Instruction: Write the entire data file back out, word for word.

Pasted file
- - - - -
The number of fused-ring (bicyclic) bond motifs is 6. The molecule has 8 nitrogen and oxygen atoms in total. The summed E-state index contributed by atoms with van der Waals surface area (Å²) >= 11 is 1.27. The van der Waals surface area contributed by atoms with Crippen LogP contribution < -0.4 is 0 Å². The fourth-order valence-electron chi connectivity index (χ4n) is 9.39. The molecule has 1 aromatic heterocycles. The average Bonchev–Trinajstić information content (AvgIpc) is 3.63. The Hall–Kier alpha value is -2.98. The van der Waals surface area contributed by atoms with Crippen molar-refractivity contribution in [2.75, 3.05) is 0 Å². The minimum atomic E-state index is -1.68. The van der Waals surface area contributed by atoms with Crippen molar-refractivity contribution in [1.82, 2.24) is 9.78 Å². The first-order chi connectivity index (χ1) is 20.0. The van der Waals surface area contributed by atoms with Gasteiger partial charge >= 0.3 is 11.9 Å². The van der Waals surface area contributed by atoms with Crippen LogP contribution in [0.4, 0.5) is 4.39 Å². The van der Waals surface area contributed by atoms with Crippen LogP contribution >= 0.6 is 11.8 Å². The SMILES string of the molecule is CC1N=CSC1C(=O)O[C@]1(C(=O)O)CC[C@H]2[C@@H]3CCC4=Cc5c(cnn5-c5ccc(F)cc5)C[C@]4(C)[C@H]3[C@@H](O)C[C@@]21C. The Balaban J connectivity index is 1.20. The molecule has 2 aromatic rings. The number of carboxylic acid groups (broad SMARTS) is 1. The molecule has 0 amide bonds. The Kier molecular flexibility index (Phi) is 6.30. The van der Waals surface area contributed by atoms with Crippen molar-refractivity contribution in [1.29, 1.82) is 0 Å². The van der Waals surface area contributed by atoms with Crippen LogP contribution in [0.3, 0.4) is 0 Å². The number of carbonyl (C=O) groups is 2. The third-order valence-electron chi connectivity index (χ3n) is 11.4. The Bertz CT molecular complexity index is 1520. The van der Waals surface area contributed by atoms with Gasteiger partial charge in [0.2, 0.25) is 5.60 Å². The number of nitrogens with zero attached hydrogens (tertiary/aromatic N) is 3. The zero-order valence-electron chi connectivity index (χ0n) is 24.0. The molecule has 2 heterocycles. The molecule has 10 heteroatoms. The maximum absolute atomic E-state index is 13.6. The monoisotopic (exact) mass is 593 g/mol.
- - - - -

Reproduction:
The number of fused-ring (bicyclic) bond motifs is 6. The molecule has 8 nitrogen and oxygen atoms in total. The summed E-state index contributed by atoms with van der Waals surface area (Å²) >= 11 is 1.27. The van der Waals surface area contributed by atoms with Crippen LogP contribution < -0.4 is 0 Å². The fourth-order valence-electron chi connectivity index (χ4n) is 9.39. The molecule has 1 aromatic heterocycles. The average Bonchev–Trinajstić information content (AvgIpc) is 3.63. The Hall–Kier alpha value is -2.98. The van der Waals surface area contributed by atoms with Crippen molar-refractivity contribution in [2.75, 3.05) is 0 Å². The minimum atomic E-state index is -1.68. The van der Waals surface area contributed by atoms with Crippen molar-refractivity contribution in [1.82, 2.24) is 9.78 Å². The first-order chi connectivity index (χ1) is 20.0. The van der Waals surface area contributed by atoms with Gasteiger partial charge >= 0.3 is 11.9 Å². The van der Waals surface area contributed by atoms with Crippen LogP contribution in [0.4, 0.5) is 4.39 Å². The van der Waals surface area contributed by atoms with Crippen LogP contribution >= 0.6 is 11.8 Å². The SMILES string of the molecule is CC1N=CSC1C(=O)O[C@]1(C(=O)O)CC[C@H]2[C@@H]3CCC4=Cc5c(cnn5-c5ccc(F)cc5)C[C@]4(C)[C@H]3[C@@H](O)C[C@@]21C. The Balaban J connectivity index is 1.20. The molecule has 2 aromatic rings. The number of carboxylic acid groups (broad SMARTS) is 1. The molecule has 0 amide bonds. The Kier molecular flexibility index (Phi) is 6.30. The van der Waals surface area contributed by atoms with Crippen molar-refractivity contribution in [1.29, 1.82) is 0 Å². The van der Waals surface area contributed by atoms with Crippen LogP contribution in [0.3, 0.4) is 0 Å². The number of carbonyl (C=O) groups is 2. The third-order valence-electron chi connectivity index (χ3n) is 11.4. The Bertz CT molecular complexity index is 1520. The van der Waals surface area contributed by atoms with Gasteiger partial charge in [0.2, 0.25) is 5.60 Å². The number of nitrogens with zero attached hydrogens (tertiary/aromatic N) is 3. The zero-order valence-electron chi connectivity index (χ0n) is 24.0. The molecule has 2 heterocycles. The molecule has 10 heteroatoms. The maximum absolute atomic E-state index is 13.6. The monoisotopic (exact) mass is 593 g/mol.